Al Batt: Will putting mothballs under the hood keep mice out of your car?

Published 9:00 am Saturday, November 30, 2019

Nature’s World by Al Batt


My neighbor Crandall stops by.

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“How are you doing?” I ask.

“Everything is copacetic. I understand you’ve been waltzing with bears in Alaska?”

“Not exactly. I saw a bear and I walked trails where bears had been seen, but I didn’t waltz with any or have any anxious moments around one.”

“I know what I’d do if I were attacked by a bear.”

“What would that be?” I say.

“I’d immediately take a selfie.”

A red squirrel could take me in a best of three falls match

I walked down a trail in Sitka where a brown bear had been sighted earlier in the day. A fellow from California walked with me and expressed his concern about being in bruin territory. I told him not to worry too much about the bears. Neither of us would even be able to handle one of Alaska’s squirrels. He whistled loudly and off-key in the hopes the bear hold paws over its ears until we reached our destination.

American Bald Eagle Foundation

The bald eagles living there enjoy ripping up cardboard tubes from toilet paper and paper towels, cardboard boxes, phonebooks, and egg cartons. It gives them something to do. Cheryl McRoberts, Executive Director of the ABEF in Haines, had asked local residents to share those items with her. Cheryl said that whenever she receives toilet paper tubes, she knows someone had been thinking of her.

Look at that!

Research led by the University of Exeter found people who spend at least 120 minutes in nature each week are significantly more likely to report good health and higher psychological well-being than those who don’t visit nature during an average week.

With that in mind, I latched onto a PBS KIDS Look and Learn Nature Detective — a kit including a book, magnifying glass, scavenger hunt and activity poster that encourages kids to take a closer look at nature. It’s important that kids, grownups and supposed grownups get outside and do something wild — like looking at a bird.

Hard-shelled barnacles are attached to this humpback whale’s fluke. Barnacles feed upon plankton that the whales swim through. – Al Batt/Albert Lea Tribune

It was a mobile eagle feeder

Mike Walsh of Fairbanks, Alaska, told me that his closest encounter with bald eagles had come when he rented a pickup truck. Unbeknownst to him, the box of that truck had fish scraps in it. It quickly filled with eagles.


“Will putting mothballs under the hood keep mice out of my car?” Probably not. Mothballs are pesticides that release a gas vapor that kills and repel moths and their larvae. They are toxic to humans and pets. As a pesticide, they are regulated by the Environmental Protection Agency. I wouldn’t recommend using mothballs to repulse mice. Mothballs aren’t an effective pest repellent. The idea is that when the chemicals in mothballs react with the air, they produce fumes that are irritating to mice and rats. For mothballs to discourage mice, the fumigant concentration must be high. If you can take the smell, so can the mice.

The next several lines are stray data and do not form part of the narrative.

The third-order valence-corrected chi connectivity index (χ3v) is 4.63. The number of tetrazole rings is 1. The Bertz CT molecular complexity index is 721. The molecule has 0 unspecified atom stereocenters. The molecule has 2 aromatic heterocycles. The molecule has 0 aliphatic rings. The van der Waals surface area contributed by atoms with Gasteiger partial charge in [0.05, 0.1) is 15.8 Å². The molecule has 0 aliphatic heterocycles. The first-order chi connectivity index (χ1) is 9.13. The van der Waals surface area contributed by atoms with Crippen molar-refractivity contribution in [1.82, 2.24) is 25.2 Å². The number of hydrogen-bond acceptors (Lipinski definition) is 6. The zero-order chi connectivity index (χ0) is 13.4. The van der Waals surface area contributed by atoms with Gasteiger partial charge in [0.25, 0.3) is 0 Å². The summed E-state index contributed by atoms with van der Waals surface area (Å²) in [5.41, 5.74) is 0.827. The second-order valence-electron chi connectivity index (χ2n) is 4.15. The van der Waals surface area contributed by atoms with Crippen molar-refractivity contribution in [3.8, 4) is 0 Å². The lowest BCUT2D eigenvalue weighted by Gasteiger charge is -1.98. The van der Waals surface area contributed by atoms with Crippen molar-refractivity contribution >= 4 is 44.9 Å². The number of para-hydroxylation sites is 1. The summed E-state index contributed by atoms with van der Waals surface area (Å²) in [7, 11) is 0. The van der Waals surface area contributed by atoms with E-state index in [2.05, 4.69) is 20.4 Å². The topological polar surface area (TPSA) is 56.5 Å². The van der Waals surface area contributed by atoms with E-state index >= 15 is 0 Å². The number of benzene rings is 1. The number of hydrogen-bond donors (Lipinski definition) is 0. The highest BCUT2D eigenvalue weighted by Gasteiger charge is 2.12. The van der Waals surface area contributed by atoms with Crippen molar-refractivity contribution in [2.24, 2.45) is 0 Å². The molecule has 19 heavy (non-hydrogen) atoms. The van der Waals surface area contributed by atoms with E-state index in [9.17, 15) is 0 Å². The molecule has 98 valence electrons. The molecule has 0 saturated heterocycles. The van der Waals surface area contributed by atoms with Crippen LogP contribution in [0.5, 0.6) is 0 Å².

“I saw mourning doves in my yard last winter. Don’t they migrate?” Mourning dove migration is a complicated affair called a differential migration and is related to a bird’s age and sex. They move south from late August through November. Young doves leave first, followed by adult females, and then the adult males. Some mourning doves, most of them adult males, don’t migrate at all but stay here. The males find it’s worth it to brave bad weather and frostbitten toes to get a head start on establishing a good breeding territory early in the spring. The doves make a whistling sound when they take to the air. The sound comes from the bird’s powerful wings and is believed to be a natural alarm system, warning other doves that danger is near, while simultaneously startling a possible predator.

“Would pocket gophers eat my bird seed?” Pocket gophers eat the tender underground roots of plants. They wouldn’t climb to any feeders. I suppose they could eat seeds that had fallen to the ground, but I’ve never witnessed them doing so. Moles feed on grubs, worms and other creatures that live underground. They rarely appear above the surface of the earth and they’d have no interest in bird seed. If a mound looks like something pushed a pile of dirt from a hole, that’s a gopher. Moles are known for their raised tunnels.

Thanks for stopping by

Join me at the Albert Lea Seed House at 9:30 a.m. Dec. 7 for a free presentation and visit about birds and nature. Bring your stories.

“The test of a first-rate intelligence is the ability to hold two opposed ideas in mind at the same time and still retain the ability to function.” — F. Scott Fitzgerald

“A man said to the universe: ‘Sir, I exist!’ ‘However,’ replied the universe, ‘The fact has not created in me a sense of obligation.’” — Stephen Crane

Al Batt of Hartland is a member of the Albert Lea Audubon Society. Email him at